Essays on mortgage finance and housing markets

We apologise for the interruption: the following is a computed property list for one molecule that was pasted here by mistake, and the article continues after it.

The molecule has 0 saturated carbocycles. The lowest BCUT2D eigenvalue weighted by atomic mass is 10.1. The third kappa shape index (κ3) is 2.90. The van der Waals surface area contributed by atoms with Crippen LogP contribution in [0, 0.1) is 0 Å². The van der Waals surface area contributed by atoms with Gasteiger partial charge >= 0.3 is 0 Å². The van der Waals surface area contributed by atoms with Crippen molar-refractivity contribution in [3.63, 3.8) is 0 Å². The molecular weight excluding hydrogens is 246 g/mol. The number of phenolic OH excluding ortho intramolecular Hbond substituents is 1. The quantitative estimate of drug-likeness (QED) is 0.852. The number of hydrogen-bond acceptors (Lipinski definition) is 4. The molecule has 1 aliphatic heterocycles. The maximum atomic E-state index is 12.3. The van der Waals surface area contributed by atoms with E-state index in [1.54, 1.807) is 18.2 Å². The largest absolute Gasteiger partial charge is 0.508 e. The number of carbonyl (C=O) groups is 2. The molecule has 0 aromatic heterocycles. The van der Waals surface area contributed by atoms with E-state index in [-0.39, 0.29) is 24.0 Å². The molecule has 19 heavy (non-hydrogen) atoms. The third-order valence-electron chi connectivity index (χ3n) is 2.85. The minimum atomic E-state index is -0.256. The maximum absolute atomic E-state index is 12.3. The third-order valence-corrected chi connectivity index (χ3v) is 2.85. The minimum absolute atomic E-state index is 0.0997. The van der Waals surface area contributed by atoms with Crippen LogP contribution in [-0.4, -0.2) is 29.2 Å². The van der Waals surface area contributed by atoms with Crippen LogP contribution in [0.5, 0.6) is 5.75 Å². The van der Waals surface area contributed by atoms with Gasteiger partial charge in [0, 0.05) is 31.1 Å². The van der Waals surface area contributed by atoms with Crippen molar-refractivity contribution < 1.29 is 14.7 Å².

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I first study the effects of additional loan modifications on loan losses during the recent financial crisis. Despite loan modification being widely discussed as an alternative to foreclosure, little research has focused on quantifying its effect on loan performance. By exploiting plausible exogenous variation in the incentives to modify securitized non-agency loans, I find that an additional modification reduces loan losses by 34.5% relative to the average loss. Consistent with theory, modifications are especially beneficial when borrowers are less likely to return to a current status without help and when foreclosure losses are higher. Modification types that grant greater concessions to borrowers are the most effective for minimizing losses. Overall, additional modifications prevent borrower foreclosure while simultaneously benefiting investors. I then study the relation between originators that misreported mortgages and house price movements. ZIP codes with high concentrations of misreporting originators experienced a 75% larger relative increase in house prices from 2003 to 2006 and a 90% larger relative decrease from 2007 to 2012 compared to other ZIPs. Six causality related tests suggest that high fractions of bad originators in a ZIP result in larger price swings. In areas of elastic land supply, ZIPs with bad originators are associated with a building boom and a subsequent price bust that is much more severe than in similar ZIPs without bad originators. Originators with high misreporting seemed to have both given credit to borrowers of a higher stated risk and further understated the borrowers' true risk. Overall, the findings suggest that there are settings where questionable business practices can lead to large distortionary effects.